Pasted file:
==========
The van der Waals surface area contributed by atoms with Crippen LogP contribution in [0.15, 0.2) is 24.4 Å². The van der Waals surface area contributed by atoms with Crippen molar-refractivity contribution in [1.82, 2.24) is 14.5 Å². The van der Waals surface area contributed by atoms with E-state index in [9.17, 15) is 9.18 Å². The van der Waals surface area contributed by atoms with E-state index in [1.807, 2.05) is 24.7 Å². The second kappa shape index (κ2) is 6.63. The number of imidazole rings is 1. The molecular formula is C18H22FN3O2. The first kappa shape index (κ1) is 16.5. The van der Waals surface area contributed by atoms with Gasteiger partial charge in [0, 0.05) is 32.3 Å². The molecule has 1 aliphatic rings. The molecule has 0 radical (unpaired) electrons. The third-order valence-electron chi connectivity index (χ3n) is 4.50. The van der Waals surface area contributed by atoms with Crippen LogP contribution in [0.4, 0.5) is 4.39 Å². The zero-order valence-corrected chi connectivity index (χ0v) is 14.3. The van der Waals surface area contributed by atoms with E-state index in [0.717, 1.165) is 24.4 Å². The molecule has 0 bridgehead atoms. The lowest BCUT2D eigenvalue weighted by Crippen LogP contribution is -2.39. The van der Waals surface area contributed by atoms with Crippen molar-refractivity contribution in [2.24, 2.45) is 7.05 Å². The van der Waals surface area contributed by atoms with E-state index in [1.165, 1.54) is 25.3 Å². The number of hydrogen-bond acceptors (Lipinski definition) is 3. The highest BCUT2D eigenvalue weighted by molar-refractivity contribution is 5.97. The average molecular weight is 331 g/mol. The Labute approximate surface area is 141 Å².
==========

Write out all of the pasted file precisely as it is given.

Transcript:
The van der Waals surface area contributed by atoms with Crippen LogP contribution in [0.15, 0.2) is 24.4 Å². The van der Waals surface area contributed by atoms with Crippen molar-refractivity contribution in [1.82, 2.24) is 14.5 Å². The van der Waals surface area contributed by atoms with E-state index in [9.17, 15) is 9.18 Å². The van der Waals surface area contributed by atoms with E-state index in [1.807, 2.05) is 24.7 Å². The second kappa shape index (κ2) is 6.63. The number of imidazole rings is 1. The molecular formula is C18H22FN3O2. The first kappa shape index (κ1) is 16.5. The van der Waals surface area contributed by atoms with Gasteiger partial charge in [0, 0.05) is 32.3 Å². The molecule has 1 aliphatic rings. The molecule has 0 radical (unpaired) electrons. The third-order valence-electron chi connectivity index (χ3n) is 4.50. The van der Waals surface area contributed by atoms with Crippen LogP contribution in [0.4, 0.5) is 4.39 Å². The zero-order valence-corrected chi connectivity index (χ0v) is 14.3. The van der Waals surface area contributed by atoms with E-state index in [0.717, 1.165) is 24.4 Å². The molecule has 0 bridgehead atoms. The lowest BCUT2D eigenvalue weighted by Crippen LogP contribution is -2.39. The van der Waals surface area contributed by atoms with Crippen molar-refractivity contribution in [2.24, 2.45) is 7.05 Å². The van der Waals surface area contributed by atoms with E-state index in [1.165, 1.54) is 25.3 Å². The number of hydrogen-bond acceptors (Lipinski definition) is 3. The highest BCUT2D eigenvalue weighted by molar-refractivity contribution is 5.97. The average molecular weight is 331 g/mol. The Labute approximate surface area is 141 Å².